Degraded ecosystems


“Land degradation can occur either through a loss of biodiversity, ecosystem functions or services. From an ecological perspective, land degradation may include complete transformation in the class or use of the ecosystem, such as the conversion of natural grassland to a crop field, delivering a different spectrum of benefits, but also degradation of the “natural” or “transformed” system. Natural ecosystems are often degraded prior to being transformed. The transformed ecosystem that results from this conversion can, in turn, be degraded and see a reduction in the delivery of its new functions (e.g. an agricultural field where soil degradation and reduced soil fertility leads to reduced crops). The same concepts are applicable to the degradation of marine and freshwater ecosystems. It may take the form of changed trophic structures in a marine community (through fishing pressure and selective removal of species, transformation of the soft and hard benthos (through repetitive sweeps of contacting gears, such as trawls) or artificial reef construction, to cite only a few examples. In the case of aquatic freshwater ecosystems, the construction of dams and reservoirs over river courses or the conversion of natural wetlands into rice paddies are examples of ecosystem transformation”.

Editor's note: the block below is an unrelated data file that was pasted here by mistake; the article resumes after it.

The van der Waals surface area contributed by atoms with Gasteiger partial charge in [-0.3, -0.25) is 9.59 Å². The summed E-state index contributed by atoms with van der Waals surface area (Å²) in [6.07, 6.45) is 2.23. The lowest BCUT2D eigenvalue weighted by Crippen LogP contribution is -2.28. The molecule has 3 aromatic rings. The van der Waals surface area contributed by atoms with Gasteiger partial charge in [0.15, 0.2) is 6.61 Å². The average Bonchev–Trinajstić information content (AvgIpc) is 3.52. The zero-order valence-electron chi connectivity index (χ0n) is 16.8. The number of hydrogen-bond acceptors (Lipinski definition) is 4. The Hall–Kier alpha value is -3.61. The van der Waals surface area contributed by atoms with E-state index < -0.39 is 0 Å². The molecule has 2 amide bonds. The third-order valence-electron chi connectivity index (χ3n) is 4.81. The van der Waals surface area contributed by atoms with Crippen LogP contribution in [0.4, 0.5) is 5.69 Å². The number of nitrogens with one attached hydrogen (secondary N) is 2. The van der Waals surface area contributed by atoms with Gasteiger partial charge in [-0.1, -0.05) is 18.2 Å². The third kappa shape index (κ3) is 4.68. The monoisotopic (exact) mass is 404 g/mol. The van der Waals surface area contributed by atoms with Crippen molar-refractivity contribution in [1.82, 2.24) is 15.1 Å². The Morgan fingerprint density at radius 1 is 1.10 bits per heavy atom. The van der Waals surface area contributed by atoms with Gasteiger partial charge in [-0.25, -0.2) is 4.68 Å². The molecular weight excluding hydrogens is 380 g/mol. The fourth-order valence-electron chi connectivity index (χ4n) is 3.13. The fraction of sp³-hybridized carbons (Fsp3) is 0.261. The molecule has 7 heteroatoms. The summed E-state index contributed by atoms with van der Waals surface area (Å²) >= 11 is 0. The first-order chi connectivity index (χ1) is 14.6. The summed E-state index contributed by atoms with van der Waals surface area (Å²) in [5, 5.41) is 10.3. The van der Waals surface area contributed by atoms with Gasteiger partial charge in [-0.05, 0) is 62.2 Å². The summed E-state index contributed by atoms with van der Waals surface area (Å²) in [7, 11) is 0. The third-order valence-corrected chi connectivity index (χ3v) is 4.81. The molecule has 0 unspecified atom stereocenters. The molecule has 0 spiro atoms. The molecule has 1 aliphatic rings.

CBD (2019) 1